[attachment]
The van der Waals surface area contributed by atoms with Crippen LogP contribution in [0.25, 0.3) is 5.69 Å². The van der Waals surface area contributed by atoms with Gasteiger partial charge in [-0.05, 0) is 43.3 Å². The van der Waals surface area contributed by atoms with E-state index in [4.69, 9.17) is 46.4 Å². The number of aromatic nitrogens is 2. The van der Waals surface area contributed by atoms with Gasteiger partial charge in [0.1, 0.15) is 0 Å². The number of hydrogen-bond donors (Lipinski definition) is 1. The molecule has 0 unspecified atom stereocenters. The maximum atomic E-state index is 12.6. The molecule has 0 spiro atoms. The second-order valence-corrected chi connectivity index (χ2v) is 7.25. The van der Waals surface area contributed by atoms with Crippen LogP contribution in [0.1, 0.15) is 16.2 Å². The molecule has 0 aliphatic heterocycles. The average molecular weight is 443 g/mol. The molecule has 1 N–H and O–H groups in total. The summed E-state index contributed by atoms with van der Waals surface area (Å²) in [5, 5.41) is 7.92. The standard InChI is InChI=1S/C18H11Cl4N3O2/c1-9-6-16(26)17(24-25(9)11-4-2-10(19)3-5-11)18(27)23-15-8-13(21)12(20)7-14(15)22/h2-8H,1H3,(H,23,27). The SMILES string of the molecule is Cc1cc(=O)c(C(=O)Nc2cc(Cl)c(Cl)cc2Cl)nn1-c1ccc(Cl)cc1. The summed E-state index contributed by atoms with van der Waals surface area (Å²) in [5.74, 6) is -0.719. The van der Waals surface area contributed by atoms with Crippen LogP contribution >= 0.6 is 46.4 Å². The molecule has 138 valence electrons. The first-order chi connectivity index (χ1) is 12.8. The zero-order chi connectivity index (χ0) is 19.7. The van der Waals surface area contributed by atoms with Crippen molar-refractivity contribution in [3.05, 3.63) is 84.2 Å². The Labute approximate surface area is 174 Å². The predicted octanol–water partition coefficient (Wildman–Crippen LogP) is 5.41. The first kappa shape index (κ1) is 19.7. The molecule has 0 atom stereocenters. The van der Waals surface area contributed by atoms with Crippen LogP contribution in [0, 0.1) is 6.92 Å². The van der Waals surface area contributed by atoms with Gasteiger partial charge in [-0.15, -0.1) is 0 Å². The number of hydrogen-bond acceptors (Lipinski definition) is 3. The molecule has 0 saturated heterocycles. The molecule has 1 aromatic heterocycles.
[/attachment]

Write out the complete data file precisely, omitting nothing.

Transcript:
The van der Waals surface area contributed by atoms with Crippen LogP contribution in [0.25, 0.3) is 5.69 Å². The van der Waals surface area contributed by atoms with Gasteiger partial charge in [-0.05, 0) is 43.3 Å². The van der Waals surface area contributed by atoms with E-state index in [4.69, 9.17) is 46.4 Å². The number of aromatic nitrogens is 2. The van der Waals surface area contributed by atoms with Gasteiger partial charge in [0.1, 0.15) is 0 Å². The number of hydrogen-bond donors (Lipinski definition) is 1. The molecule has 0 unspecified atom stereocenters. The maximum atomic E-state index is 12.6. The molecule has 0 spiro atoms. The second-order valence-corrected chi connectivity index (χ2v) is 7.25. The van der Waals surface area contributed by atoms with Crippen LogP contribution in [0.1, 0.15) is 16.2 Å². The molecule has 0 aliphatic heterocycles. The average molecular weight is 443 g/mol. The molecule has 1 N–H and O–H groups in total. The summed E-state index contributed by atoms with van der Waals surface area (Å²) in [5, 5.41) is 7.92. The standard InChI is InChI=1S/C18H11Cl4N3O2/c1-9-6-16(26)17(24-25(9)11-4-2-10(19)3-5-11)18(27)23-15-8-13(21)12(20)7-14(15)22/h2-8H,1H3,(H,23,27). The SMILES string of the molecule is Cc1cc(=O)c(C(=O)Nc2cc(Cl)c(Cl)cc2Cl)nn1-c1ccc(Cl)cc1. The summed E-state index contributed by atoms with van der Waals surface area (Å²) in [5.74, 6) is -0.719. The van der Waals surface area contributed by atoms with Crippen LogP contribution >= 0.6 is 46.4 Å². The molecule has 138 valence electrons. The first-order chi connectivity index (χ1) is 12.8. The zero-order chi connectivity index (χ0) is 19.7. The van der Waals surface area contributed by atoms with Crippen molar-refractivity contribution in [3.05, 3.63) is 84.2 Å². The Labute approximate surface area is 174 Å². The predicted octanol–water partition coefficient (Wildman–Crippen LogP) is 5.41. The first kappa shape index (κ1) is 19.7. The molecule has 0 atom stereocenters. The van der Waals surface area contributed by atoms with Crippen LogP contribution in [0, 0.1) is 6.92 Å². The van der Waals surface area contributed by atoms with Gasteiger partial charge in [-0.15, -0.1) is 0 Å². The number of hydrogen-bond acceptors (Lipinski definition) is 3. The molecule has 0 saturated heterocycles. The molecule has 1 aromatic heterocycles.